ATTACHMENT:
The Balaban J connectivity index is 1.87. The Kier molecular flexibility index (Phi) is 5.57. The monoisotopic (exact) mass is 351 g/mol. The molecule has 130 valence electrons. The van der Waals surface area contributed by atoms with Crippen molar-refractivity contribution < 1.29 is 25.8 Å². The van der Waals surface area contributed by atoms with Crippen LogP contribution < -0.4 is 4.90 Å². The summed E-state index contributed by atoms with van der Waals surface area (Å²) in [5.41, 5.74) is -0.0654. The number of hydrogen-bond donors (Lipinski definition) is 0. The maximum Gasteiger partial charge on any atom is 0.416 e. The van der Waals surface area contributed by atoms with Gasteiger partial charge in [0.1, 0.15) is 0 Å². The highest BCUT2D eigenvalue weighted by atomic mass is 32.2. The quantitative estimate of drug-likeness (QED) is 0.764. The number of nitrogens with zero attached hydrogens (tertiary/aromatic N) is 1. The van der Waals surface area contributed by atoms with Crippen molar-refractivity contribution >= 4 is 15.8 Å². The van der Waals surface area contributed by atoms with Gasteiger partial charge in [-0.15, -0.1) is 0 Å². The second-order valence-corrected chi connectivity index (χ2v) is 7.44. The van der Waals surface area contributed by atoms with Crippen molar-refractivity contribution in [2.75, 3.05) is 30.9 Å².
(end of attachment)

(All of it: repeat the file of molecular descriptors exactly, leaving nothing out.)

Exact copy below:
The Balaban J connectivity index is 1.87. The Kier molecular flexibility index (Phi) is 5.57. The monoisotopic (exact) mass is 351 g/mol. The molecule has 130 valence electrons. The van der Waals surface area contributed by atoms with Crippen molar-refractivity contribution < 1.29 is 25.8 Å². The van der Waals surface area contributed by atoms with Crippen LogP contribution < -0.4 is 4.90 Å². The summed E-state index contributed by atoms with van der Waals surface area (Å²) in [5.41, 5.74) is -0.0654. The number of hydrogen-bond donors (Lipinski definition) is 0. The maximum Gasteiger partial charge on any atom is 0.416 e. The van der Waals surface area contributed by atoms with Gasteiger partial charge in [0.1, 0.15) is 0 Å². The highest BCUT2D eigenvalue weighted by atomic mass is 32.2. The quantitative estimate of drug-likeness (QED) is 0.764. The number of nitrogens with zero attached hydrogens (tertiary/aromatic N) is 1. The van der Waals surface area contributed by atoms with Crippen molar-refractivity contribution >= 4 is 15.8 Å². The van der Waals surface area contributed by atoms with Gasteiger partial charge in [-0.15, -0.1) is 0 Å². The second-order valence-corrected chi connectivity index (χ2v) is 7.44. The van der Waals surface area contributed by atoms with Crippen molar-refractivity contribution in [2.75, 3.05) is 30.9 Å².